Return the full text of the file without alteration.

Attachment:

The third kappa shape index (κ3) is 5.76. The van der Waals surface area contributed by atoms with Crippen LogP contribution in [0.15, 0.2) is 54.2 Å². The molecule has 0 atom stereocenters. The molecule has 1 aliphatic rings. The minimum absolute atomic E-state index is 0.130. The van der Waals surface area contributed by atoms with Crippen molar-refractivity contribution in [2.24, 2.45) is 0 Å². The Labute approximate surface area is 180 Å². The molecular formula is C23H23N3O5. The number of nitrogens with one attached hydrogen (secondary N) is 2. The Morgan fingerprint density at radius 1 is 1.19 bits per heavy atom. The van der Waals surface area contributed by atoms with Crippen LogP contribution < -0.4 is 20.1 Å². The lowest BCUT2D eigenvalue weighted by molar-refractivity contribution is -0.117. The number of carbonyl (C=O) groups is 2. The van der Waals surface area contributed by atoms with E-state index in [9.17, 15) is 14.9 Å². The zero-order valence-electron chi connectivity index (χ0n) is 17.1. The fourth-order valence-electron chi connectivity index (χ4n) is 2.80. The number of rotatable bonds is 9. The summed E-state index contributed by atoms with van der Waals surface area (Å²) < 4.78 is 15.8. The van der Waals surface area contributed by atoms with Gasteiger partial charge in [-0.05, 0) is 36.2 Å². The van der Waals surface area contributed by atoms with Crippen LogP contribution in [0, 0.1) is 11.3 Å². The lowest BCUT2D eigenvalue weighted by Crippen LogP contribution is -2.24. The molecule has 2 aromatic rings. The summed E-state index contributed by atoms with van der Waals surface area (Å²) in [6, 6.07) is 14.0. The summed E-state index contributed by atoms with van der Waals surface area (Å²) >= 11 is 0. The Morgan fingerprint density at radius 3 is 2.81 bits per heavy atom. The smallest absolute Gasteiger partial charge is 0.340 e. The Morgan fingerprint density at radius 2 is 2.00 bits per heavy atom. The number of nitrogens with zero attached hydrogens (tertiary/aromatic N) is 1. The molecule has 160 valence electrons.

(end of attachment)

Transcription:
The third kappa shape index (κ3) is 5.76. The van der Waals surface area contributed by atoms with Crippen LogP contribution in [0.15, 0.2) is 54.2 Å². The molecule has 0 atom stereocenters. The molecule has 1 aliphatic rings. The minimum absolute atomic E-state index is 0.130. The van der Waals surface area contributed by atoms with Crippen molar-refractivity contribution in [2.24, 2.45) is 0 Å². The Labute approximate surface area is 180 Å². The molecular formula is C23H23N3O5. The number of nitrogens with one attached hydrogen (secondary N) is 2. The Morgan fingerprint density at radius 1 is 1.19 bits per heavy atom. The van der Waals surface area contributed by atoms with Crippen LogP contribution < -0.4 is 20.1 Å². The lowest BCUT2D eigenvalue weighted by molar-refractivity contribution is -0.117. The number of carbonyl (C=O) groups is 2. The van der Waals surface area contributed by atoms with E-state index in [9.17, 15) is 14.9 Å². The zero-order valence-electron chi connectivity index (χ0n) is 17.1. The fourth-order valence-electron chi connectivity index (χ4n) is 2.80. The number of rotatable bonds is 9. The summed E-state index contributed by atoms with van der Waals surface area (Å²) < 4.78 is 15.8. The van der Waals surface area contributed by atoms with Gasteiger partial charge in [-0.05, 0) is 36.2 Å². The van der Waals surface area contributed by atoms with Crippen LogP contribution in [0, 0.1) is 11.3 Å². The lowest BCUT2D eigenvalue weighted by Crippen LogP contribution is -2.24. The molecule has 2 aromatic rings. The summed E-state index contributed by atoms with van der Waals surface area (Å²) in [6, 6.07) is 14.0. The summed E-state index contributed by atoms with van der Waals surface area (Å²) >= 11 is 0. The Morgan fingerprint density at radius 3 is 2.81 bits per heavy atom. The smallest absolute Gasteiger partial charge is 0.340 e. The Morgan fingerprint density at radius 2 is 2.00 bits per heavy atom. The number of nitrogens with zero attached hydrogens (tertiary/aromatic N) is 1. The molecule has 160 valence electrons.